Families of Black people killed by police in recent years, including George Floyd's brother and Michael Brown's father, will attend the State of the Union address on Tuesday night alongside lawmakers advocating for urgent police reform. The push in Congress comes after the recent beating death of Tyre Nichols at the hands of Memphis police.
The release of video footage, along with the charging of several Memphis police officers involved in Nichols's death and the firing of several employees from the Memphis police and fire departments, reignited national outcry over police brutality and calls for reforms. This includes renewed efforts to pass the George Floyd Justice in Policing Act, which was introduced after the murder of George Floyd in 2020. It was passed twice by the US House before failing to clear the Senate in 2021.
Representative Sheila Jackson-Lee plans to reintroduce the legislation after the State of the Union address and include provisions named after Tyre Nichols that would require police officers to intervene when excessive force is used. A divided Congress will make satisfying current demands even more difficult.
Before Tuesday's address, families of those killed by police attended a closed roundtable with members of the Congressional Black Caucus. In a statement, Representative Cori Bush, who invited the father of Michael Brown, whose killing in 2014 by a white police officer in Ferguson, Missouri, ignited national protests over police brutality, said that Brown's death propelled her to build a life where not just Brown would "still be here with us" but "a world where Tyre Nichols and the thousands of other Black people killed by police could live long, healthy lives full of joy".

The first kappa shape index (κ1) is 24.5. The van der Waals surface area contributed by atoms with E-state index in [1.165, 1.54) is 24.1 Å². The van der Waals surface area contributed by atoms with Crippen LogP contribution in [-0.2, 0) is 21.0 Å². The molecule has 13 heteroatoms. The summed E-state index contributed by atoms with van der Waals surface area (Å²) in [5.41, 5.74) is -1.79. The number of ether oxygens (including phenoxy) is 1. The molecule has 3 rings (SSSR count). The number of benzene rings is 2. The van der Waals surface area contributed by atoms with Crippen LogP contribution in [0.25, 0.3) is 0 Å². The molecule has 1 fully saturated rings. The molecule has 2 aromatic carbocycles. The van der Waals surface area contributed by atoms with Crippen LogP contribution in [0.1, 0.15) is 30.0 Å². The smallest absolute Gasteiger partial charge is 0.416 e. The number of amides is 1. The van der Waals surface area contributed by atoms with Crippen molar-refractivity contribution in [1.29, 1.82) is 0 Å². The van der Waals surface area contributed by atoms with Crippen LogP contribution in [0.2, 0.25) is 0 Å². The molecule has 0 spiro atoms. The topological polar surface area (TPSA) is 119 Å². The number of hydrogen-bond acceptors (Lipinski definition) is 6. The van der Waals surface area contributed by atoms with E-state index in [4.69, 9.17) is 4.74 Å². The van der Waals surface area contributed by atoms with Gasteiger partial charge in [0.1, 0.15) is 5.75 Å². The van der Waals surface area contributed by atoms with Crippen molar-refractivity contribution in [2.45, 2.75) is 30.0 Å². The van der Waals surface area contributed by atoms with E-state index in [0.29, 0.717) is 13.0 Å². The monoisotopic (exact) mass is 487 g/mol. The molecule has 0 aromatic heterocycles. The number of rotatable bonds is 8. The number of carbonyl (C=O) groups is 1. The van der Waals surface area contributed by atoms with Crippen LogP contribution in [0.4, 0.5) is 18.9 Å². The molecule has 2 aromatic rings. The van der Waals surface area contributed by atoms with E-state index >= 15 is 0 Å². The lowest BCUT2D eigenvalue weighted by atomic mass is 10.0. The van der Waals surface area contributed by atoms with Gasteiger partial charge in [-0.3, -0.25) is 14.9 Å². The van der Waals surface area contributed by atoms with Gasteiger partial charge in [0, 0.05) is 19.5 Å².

"We must dismantle the uniquely American racist and violent policing system and deliver an unequivocal, transformative public safety agenda," Bush said.
At a press conference outside the US Capitol, Tyre Nichols's mother, RowVaughn Wells, gathered alongside Philonese Floyd, George Floyd's brother, and Michael Brown Sr, father of Michael Brown, and repeated a plea she and her family made in Memphis, calling for Congress to act. "We need to do something to get this resolved," she said alongside Nichols's stepfather, Rodney Wells.
Representative Steven Horsford, chair of the Congressional Black Caucus, who invited Nichols's parents to the State of the Union, told reporters that representatives expected the president to talk about legislative action during his address. "We don't want an end to policing," Horsford told reporters. "We want an end to bad policing"
In a statement, Michael Brown Sr praised Bush for introducing the Helping Families Heal Act, which would direct funding toward providing mental health aid for people affected by police violence and for families of those killed by police. "No family, no person should have to go through what my family has gone through. My son should be here. We need change," he said.